Today's question: Fixing a broken water pipe looks like a dirty job. How is the inside of the pipe cleaned afterward?
Plain Talk answer: After work is done, the pipe is flushed to clear it of loose debris that may have collected during the repair. Then the pipe is filled with water containing a disinfectant -- usually chlorine or a derivative. Holding this water in the pipe for a time kills bacteria and other organic contaminants in the system. This is followed by testing to be sure the water is safe.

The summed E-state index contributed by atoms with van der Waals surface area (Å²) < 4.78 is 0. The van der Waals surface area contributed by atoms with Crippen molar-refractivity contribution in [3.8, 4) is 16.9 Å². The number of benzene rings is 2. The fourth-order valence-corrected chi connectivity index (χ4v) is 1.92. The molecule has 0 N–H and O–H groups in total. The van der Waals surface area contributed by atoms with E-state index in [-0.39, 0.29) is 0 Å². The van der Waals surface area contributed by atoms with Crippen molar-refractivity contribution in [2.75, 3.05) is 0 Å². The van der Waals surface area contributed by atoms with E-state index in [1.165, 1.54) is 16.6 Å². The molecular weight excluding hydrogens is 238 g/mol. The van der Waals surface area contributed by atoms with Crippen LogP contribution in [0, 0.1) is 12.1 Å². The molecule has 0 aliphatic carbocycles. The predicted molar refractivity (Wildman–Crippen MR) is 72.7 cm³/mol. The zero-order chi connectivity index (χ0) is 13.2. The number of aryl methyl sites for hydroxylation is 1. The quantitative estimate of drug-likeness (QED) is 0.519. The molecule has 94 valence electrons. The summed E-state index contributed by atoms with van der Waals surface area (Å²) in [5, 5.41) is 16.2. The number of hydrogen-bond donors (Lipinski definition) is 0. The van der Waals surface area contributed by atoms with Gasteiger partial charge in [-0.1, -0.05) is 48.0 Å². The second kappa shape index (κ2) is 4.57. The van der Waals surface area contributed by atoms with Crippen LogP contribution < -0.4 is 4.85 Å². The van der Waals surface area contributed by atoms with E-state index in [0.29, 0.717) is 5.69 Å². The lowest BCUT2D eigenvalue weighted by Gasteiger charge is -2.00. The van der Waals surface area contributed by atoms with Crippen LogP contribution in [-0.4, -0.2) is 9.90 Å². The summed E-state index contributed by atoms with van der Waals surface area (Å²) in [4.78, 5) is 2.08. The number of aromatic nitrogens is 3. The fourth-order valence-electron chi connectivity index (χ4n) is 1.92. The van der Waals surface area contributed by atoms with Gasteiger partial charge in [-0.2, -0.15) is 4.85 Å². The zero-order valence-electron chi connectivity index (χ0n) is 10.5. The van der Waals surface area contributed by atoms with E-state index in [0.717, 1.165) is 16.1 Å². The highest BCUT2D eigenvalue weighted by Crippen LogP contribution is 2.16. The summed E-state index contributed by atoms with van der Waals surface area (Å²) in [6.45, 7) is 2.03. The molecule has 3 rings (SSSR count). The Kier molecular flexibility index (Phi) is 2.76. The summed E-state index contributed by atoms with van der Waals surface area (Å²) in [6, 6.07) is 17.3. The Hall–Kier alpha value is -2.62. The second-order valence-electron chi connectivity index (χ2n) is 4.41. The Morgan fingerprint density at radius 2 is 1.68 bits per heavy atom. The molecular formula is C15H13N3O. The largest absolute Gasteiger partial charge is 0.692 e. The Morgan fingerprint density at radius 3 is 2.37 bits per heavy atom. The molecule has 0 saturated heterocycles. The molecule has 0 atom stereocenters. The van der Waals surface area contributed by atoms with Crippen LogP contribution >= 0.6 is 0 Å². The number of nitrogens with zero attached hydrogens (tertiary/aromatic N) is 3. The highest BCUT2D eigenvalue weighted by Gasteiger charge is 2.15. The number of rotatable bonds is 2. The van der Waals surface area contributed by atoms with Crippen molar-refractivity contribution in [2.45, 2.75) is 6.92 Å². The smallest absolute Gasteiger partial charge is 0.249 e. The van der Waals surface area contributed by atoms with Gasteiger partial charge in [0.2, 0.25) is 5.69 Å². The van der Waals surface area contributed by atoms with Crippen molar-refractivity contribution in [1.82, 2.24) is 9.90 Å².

This is not the end of the story, however. The utility must take care in disposing of all this water that contains so much chlorine. State, provincial and federal regulations control its disposal. A chemical must be added to inactivate the chlorine before the water can be flushed out of the pipe and discharged, unless the highly chlorinated water is discharged to a wastewater treatment plant or another location where it will not have an adverse impact on the environment.
For more information on this and many other water-related topics, check out "Plain Talk About Drinking Water" by Dr. James M. Symons.